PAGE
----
wins, 360 ; baptism, 541 

Jerawan, Sulleeba, first native pastor in 
Hums, 243, 244, 286 

Jereed, the spear contest, 563 

Jericho, the idiotic medical mission 
scheme, 668 et seq, 

Jerjer, Yusef, ordained, 757 

Jerusalem, pilgrims to, 421 ; Henry H. 
and Samuel Jessup visit there, 420 
et seq. / Sunday-school convention at, 
735-740 

Jessup, Amanda Harris, mother of au- 
thor, 15 

Jessup, Anna Harris, daughter of author, 
born during massacre, 193 ; teaches in 
Tripoli, 509 ; also in Beirut, 642 

Jessup, Fannie M,, daughter of Samuel 
(Mrs. Jas. R. Swain), teacher at Trip- 
oli, 612, 615 

Jessup, Frederick Nevins, son of author, 
converted, 494; teacher at Syrian 
Protestant College, 630? ordained, 
724; going to Persia, 725, 729 

Jessup, Henry Harris, D. D,, birth and 
parentage, 15; decides to be a mis- 
sionary, 1 6 ; preparation for service, 
16 ; ordained, 18 ; sails for Syria, 19; 
lands in Beirut February 7, 1856, 19 ; 
first home in Tripoli, 116; first Arabic 
sermon, 141 ; marriage to Miss Bush,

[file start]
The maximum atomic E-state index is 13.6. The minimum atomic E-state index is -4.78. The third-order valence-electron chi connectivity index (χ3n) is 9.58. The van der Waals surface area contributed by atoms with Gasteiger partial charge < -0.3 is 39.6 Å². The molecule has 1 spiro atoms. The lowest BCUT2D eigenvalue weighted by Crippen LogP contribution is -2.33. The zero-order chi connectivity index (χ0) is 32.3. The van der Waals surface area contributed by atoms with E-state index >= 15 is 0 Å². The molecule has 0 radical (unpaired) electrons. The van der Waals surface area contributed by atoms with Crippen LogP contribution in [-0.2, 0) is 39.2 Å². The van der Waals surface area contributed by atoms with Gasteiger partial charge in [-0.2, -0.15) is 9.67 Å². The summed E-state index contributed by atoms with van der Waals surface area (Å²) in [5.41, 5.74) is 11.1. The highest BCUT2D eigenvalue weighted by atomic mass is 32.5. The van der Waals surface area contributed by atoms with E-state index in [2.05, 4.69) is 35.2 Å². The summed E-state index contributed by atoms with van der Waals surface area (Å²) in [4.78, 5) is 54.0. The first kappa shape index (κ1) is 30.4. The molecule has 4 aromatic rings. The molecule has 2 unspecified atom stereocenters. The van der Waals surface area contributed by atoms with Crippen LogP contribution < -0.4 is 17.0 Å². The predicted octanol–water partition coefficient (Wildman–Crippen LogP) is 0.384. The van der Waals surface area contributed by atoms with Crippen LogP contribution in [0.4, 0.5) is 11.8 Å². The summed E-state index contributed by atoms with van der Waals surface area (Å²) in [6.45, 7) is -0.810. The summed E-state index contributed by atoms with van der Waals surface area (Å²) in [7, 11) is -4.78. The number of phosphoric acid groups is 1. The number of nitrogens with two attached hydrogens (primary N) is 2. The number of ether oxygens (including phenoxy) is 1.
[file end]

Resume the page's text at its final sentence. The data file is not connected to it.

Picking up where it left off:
147 ; relief work in massacre yearsee 
massacre of 1 860 ; raises endowment 
for female seminary, 223 ; removal to 
Beirut in 1860, 233; variety of work, 
2 37 4/343* 545 57 2 ? suggests es- 
tablishing a college, 239 ; death of 
wife and furlough in 1864, 2 7$ et Sf &* / 
heavy labour in 1865, 286; receives 
D. D. from Princeton, 288 ; supervises 
church erection, 315 ; nervous break- 
down, 335 ; meets French evangelical 
leaders in 1867, 336 ; hears of a 4I Mr, 
Dennis/' 338 ; addresses in Canada, 
338; finds Miss Everett, 339; mar- 
riage to Miss Dodge, 341, 343; fa- 
ther's death in 1868, 343 ; return to 



Syria, 344; teaches theology, 345; 
thus helps in training ninety young 
men, 348; furloughs generally, 363 
et seq. ; elected moderator of General 
Assembly, 363, 461 ; asked to take 
chair in Union Seminary, 368 ; bless- 
edness of asking help of God's stew- 
ards, 370; elected secretary of For- 
eign Board, 375 ; declined position, 
375 ; reasons stated, 375 ; missionary 
enlistment is for life, 376; moving an- 
nually to the mountains, 377 ; paper 
before International Evangelical Al- 
liance, 405 ; testimonial from Beirut 
church, 439; whooping-cough at 64, 
618; furlough of 1878, 454 */ ay. ,* 
" Women of the Arabs," 459 ; Syrian 
Home Life, 459; visits England in 
1879, 461 j death of Mrs, Jessup, 
1 88 1, 471 ; return to United States of 
America, Afllet seq. ; substitutes for 
Dr. Ellinwood, 478 ; insists on sten- 
ographers for secretaries, 479 ; raises 
scholarships, 479 ; appointed Minister 
to Persia, 480 ; calls on President Ar- 
thur, 489 ; preaches before General 
Assembly, 490; marriage to Miss